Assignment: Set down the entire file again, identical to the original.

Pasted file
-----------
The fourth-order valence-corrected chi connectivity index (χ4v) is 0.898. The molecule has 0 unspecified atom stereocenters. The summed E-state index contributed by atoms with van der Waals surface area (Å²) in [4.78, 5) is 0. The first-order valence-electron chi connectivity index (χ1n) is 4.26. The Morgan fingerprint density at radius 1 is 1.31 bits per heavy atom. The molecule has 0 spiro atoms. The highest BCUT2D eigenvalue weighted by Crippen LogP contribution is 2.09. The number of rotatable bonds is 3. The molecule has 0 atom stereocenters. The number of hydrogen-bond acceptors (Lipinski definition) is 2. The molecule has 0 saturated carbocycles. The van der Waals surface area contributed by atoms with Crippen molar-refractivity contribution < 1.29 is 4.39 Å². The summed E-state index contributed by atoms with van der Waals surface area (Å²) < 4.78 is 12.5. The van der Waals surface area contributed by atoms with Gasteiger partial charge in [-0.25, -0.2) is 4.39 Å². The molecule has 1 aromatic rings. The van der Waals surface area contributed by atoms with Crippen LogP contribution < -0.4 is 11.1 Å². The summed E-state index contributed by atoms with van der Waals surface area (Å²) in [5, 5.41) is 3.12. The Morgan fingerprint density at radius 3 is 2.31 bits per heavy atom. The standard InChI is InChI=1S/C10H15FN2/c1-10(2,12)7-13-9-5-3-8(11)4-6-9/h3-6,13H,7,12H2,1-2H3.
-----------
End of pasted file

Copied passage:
The fourth-order valence-corrected chi connectivity index (χ4v) is 0.898. The molecule has 0 unspecified atom stereocenters. The summed E-state index contributed by atoms with van der Waals surface area (Å²) in [4.78, 5) is 0. The first-order valence-electron chi connectivity index (χ1n) is 4.26. The Morgan fingerprint density at radius 1 is 1.31 bits per heavy atom. The molecule has 0 spiro atoms. The highest BCUT2D eigenvalue weighted by Crippen LogP contribution is 2.09. The number of rotatable bonds is 3. The molecule has 0 atom stereocenters. The number of hydrogen-bond acceptors (Lipinski definition) is 2. The molecule has 0 saturated carbocycles. The van der Waals surface area contributed by atoms with Crippen molar-refractivity contribution < 1.29 is 4.39 Å². The summed E-state index contributed by atoms with van der Waals surface area (Å²) < 4.78 is 12.5. The van der Waals surface area contributed by atoms with Gasteiger partial charge in [-0.25, -0.2) is 4.39 Å². The molecule has 1 aromatic rings. The van der Waals surface area contributed by atoms with Crippen LogP contribution < -0.4 is 11.1 Å². The summed E-state index contributed by atoms with van der Waals surface area (Å²) in [5, 5.41) is 3.12. The Morgan fingerprint density at radius 3 is 2.31 bits per heavy atom. The standard InChI is InChI=1S/C10H15FN2/c1-10(2,12)7-13-9-5-3-8(11)4-6-9/h3-6,13H,7,12H2,1-2H3.